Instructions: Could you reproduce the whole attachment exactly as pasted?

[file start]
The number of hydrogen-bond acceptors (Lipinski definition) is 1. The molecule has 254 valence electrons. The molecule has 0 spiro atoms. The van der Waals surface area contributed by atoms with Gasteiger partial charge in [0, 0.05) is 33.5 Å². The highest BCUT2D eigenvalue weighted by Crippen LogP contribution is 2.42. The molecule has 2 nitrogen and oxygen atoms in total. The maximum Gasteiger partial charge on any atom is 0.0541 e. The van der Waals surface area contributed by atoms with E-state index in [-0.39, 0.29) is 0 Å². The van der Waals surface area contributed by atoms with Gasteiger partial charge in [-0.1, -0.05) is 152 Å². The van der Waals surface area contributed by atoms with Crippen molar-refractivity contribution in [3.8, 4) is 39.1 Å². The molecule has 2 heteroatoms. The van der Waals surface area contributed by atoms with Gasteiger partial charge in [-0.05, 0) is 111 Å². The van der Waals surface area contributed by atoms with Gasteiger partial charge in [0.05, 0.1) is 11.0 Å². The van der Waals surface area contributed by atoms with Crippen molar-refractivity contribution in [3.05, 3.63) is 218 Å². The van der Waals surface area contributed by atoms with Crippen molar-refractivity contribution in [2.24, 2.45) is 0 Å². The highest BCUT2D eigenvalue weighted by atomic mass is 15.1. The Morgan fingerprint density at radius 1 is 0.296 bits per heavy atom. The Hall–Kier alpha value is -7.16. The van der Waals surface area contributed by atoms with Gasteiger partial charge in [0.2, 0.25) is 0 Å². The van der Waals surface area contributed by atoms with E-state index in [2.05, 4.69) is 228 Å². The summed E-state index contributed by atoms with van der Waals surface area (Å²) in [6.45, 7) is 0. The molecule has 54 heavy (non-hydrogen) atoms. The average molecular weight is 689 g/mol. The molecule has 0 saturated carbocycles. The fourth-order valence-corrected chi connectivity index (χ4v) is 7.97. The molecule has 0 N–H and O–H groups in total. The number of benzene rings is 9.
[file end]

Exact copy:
The number of hydrogen-bond acceptors (Lipinski definition) is 1. The molecule has 254 valence electrons. The molecule has 0 spiro atoms. The van der Waals surface area contributed by atoms with Gasteiger partial charge in [0, 0.05) is 33.5 Å². The highest BCUT2D eigenvalue weighted by Crippen LogP contribution is 2.42. The molecule has 2 nitrogen and oxygen atoms in total. The maximum Gasteiger partial charge on any atom is 0.0541 e. The van der Waals surface area contributed by atoms with E-state index in [-0.39, 0.29) is 0 Å². The van der Waals surface area contributed by atoms with Gasteiger partial charge in [-0.1, -0.05) is 152 Å². The van der Waals surface area contributed by atoms with Crippen molar-refractivity contribution in [3.8, 4) is 39.1 Å². The molecule has 2 heteroatoms. The van der Waals surface area contributed by atoms with Gasteiger partial charge in [-0.05, 0) is 111 Å². The van der Waals surface area contributed by atoms with Gasteiger partial charge in [0.05, 0.1) is 11.0 Å². The van der Waals surface area contributed by atoms with Crippen molar-refractivity contribution in [3.05, 3.63) is 218 Å². The van der Waals surface area contributed by atoms with Crippen molar-refractivity contribution in [2.24, 2.45) is 0 Å². The highest BCUT2D eigenvalue weighted by atomic mass is 15.1. The Morgan fingerprint density at radius 1 is 0.296 bits per heavy atom. The Hall–Kier alpha value is -7.16. The van der Waals surface area contributed by atoms with Gasteiger partial charge in [0.2, 0.25) is 0 Å². The van der Waals surface area contributed by atoms with E-state index in [2.05, 4.69) is 228 Å². The summed E-state index contributed by atoms with van der Waals surface area (Å²) in [6.45, 7) is 0. The molecule has 54 heavy (non-hydrogen) atoms. The average molecular weight is 689 g/mol. The molecule has 0 saturated carbocycles. The fourth-order valence-corrected chi connectivity index (χ4v) is 7.97. The molecule has 0 N–H and O–H groups in total. The number of benzene rings is 9.